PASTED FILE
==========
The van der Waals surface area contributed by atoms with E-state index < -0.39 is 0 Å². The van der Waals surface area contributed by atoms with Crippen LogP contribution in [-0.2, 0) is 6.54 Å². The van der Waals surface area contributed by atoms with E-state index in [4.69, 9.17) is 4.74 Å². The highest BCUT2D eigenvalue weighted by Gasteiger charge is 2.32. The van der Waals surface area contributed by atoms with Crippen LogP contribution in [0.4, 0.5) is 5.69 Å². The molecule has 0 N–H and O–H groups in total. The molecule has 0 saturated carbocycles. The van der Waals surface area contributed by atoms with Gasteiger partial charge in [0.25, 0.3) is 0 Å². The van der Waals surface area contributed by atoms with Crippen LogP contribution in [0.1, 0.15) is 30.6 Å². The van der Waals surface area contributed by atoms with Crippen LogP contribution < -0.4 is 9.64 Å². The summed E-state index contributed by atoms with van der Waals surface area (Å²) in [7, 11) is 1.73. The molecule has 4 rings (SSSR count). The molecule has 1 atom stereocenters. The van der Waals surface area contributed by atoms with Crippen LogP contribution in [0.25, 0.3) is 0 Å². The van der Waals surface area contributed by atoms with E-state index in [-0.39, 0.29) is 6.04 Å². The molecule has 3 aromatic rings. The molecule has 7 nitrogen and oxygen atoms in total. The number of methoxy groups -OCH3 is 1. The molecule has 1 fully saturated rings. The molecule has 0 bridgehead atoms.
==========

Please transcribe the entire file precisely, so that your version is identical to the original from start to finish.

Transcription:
The van der Waals surface area contributed by atoms with E-state index < -0.39 is 0 Å². The van der Waals surface area contributed by atoms with Crippen LogP contribution in [-0.2, 0) is 6.54 Å². The van der Waals surface area contributed by atoms with E-state index in [4.69, 9.17) is 4.74 Å². The highest BCUT2D eigenvalue weighted by Gasteiger charge is 2.32. The van der Waals surface area contributed by atoms with Crippen LogP contribution in [0.4, 0.5) is 5.69 Å². The molecule has 0 N–H and O–H groups in total. The molecule has 0 saturated carbocycles. The van der Waals surface area contributed by atoms with Gasteiger partial charge in [0.25, 0.3) is 0 Å². The van der Waals surface area contributed by atoms with Crippen LogP contribution in [0.1, 0.15) is 30.6 Å². The van der Waals surface area contributed by atoms with Crippen LogP contribution < -0.4 is 9.64 Å². The summed E-state index contributed by atoms with van der Waals surface area (Å²) in [7, 11) is 1.73. The molecule has 4 rings (SSSR count). The molecule has 1 atom stereocenters. The van der Waals surface area contributed by atoms with Crippen LogP contribution in [0.25, 0.3) is 0 Å². The van der Waals surface area contributed by atoms with E-state index in [-0.39, 0.29) is 6.04 Å². The molecule has 3 aromatic rings. The molecule has 7 nitrogen and oxygen atoms in total. The number of methoxy groups -OCH3 is 1. The molecule has 1 fully saturated rings. The molecule has 0 bridgehead atoms.